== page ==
Oh! ok! I used to know a little girl (under 2) w/ a Chiari Formation.

Can they fix it? Or what? How... I hope I'm not totally rude about it. I just realized that I don't follow much of the other SN families here unless they deal w/ SPD or ASCs. I'm trying to branch out.
post #9 of 37
Thread Starter 
She doesn't have a Chiari that I could tell, but the syrinx could be caused by a tethered cord as well (which I'm suspecting).
With that, they would try to release the cord and hope the spinal fluid flow would return to normal, thus hopefully getting rid of the cavity.
post #10 of 37
Are you trained in interpreting MRIs? I would have no idea what I'm looking at...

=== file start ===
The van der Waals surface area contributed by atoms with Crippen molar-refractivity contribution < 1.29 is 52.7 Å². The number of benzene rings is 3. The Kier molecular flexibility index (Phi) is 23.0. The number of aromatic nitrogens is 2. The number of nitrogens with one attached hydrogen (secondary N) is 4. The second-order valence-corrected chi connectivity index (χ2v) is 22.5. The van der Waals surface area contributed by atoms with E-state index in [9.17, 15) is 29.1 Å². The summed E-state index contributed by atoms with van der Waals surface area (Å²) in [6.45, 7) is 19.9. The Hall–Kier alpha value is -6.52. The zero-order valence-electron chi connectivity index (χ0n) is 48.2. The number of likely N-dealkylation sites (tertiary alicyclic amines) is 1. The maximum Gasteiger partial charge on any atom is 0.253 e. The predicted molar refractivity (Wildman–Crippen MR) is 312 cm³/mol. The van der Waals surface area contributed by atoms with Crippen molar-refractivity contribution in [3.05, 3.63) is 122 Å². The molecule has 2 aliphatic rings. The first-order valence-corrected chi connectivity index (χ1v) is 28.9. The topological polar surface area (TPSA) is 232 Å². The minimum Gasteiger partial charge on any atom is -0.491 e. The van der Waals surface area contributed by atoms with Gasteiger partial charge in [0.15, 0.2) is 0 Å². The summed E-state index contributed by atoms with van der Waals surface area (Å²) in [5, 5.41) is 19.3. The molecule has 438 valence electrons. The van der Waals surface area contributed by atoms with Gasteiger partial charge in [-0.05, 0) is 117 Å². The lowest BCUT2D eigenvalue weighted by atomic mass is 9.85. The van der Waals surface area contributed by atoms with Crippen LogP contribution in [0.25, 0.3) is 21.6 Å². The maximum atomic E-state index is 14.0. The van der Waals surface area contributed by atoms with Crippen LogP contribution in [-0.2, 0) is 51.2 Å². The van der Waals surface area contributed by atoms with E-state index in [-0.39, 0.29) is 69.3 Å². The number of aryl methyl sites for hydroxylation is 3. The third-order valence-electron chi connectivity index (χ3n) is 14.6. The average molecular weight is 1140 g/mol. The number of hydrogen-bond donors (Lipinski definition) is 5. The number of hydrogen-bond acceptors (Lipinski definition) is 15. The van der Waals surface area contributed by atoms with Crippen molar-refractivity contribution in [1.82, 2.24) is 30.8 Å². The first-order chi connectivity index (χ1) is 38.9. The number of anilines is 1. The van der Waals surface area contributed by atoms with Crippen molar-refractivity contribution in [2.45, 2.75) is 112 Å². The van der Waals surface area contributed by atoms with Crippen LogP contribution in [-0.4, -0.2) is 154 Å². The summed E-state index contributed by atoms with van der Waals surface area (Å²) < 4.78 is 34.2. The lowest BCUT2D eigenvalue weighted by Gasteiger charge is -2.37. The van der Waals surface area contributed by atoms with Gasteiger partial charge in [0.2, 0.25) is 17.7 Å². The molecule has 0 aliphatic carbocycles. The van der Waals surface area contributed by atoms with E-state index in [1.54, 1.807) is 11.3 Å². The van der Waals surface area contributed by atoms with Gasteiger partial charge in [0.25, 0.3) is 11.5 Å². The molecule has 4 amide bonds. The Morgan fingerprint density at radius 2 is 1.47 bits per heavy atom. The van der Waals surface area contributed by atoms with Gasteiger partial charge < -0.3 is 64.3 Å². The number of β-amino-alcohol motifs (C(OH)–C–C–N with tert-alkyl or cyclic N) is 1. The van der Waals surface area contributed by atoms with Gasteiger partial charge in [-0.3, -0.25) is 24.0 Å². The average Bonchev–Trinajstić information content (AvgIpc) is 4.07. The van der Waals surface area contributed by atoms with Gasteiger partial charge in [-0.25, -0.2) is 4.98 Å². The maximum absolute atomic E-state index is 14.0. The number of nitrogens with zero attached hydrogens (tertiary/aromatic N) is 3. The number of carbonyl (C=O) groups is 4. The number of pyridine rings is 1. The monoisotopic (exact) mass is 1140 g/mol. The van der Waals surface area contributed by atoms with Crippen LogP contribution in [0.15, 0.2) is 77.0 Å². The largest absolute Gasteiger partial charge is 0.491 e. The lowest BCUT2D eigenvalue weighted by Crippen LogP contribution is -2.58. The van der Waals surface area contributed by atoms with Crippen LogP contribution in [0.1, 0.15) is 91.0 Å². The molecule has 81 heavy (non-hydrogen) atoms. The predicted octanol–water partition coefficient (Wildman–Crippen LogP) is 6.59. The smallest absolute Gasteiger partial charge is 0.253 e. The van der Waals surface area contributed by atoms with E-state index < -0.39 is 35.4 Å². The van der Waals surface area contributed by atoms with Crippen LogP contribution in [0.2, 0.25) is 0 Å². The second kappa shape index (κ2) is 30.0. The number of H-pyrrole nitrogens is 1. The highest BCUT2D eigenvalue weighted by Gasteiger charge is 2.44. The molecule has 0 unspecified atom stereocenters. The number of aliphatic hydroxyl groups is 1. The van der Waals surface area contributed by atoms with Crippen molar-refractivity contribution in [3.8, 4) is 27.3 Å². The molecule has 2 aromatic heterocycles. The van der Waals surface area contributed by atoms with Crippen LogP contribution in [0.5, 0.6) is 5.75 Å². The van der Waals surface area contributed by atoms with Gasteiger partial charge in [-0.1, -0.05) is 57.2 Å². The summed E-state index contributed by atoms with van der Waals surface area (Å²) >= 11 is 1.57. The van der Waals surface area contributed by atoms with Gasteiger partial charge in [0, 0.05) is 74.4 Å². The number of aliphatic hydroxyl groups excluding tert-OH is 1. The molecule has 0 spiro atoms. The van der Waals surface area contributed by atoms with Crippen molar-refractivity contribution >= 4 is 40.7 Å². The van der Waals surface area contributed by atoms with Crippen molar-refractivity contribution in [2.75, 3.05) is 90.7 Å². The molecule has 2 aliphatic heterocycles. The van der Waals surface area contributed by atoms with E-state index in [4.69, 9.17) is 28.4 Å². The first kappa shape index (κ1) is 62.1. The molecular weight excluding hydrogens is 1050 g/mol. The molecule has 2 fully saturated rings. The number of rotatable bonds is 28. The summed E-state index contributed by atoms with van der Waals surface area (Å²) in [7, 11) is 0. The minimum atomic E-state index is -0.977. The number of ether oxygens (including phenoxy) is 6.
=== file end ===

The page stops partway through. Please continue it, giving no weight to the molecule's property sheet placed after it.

I didn't realize one could get a copy of an MRI right away either...



It's great when your kids surprise you isn't it? I'm glad she and you handled this so well.
post #11 of 37
Thread Starter 
Quote:
Originally Posted by starlein26 View Post
Are you trained in interpreting MRIs? I would have no idea what I'm looking at...


I didn't realize one could get a copy of an MRI right away either...



It's great when your kids surprise you isn't it? I'm glad she and you handled this so well.
I know some things to look for. Chiari in particular, since I have it.
Most other things, I look at normal MRI's and compare them.

You just have to request a CD at the time of the MRI and they'll likely give it to you.
post #12 of 37
Glad she handled it so well
post #13 of 37
Quote: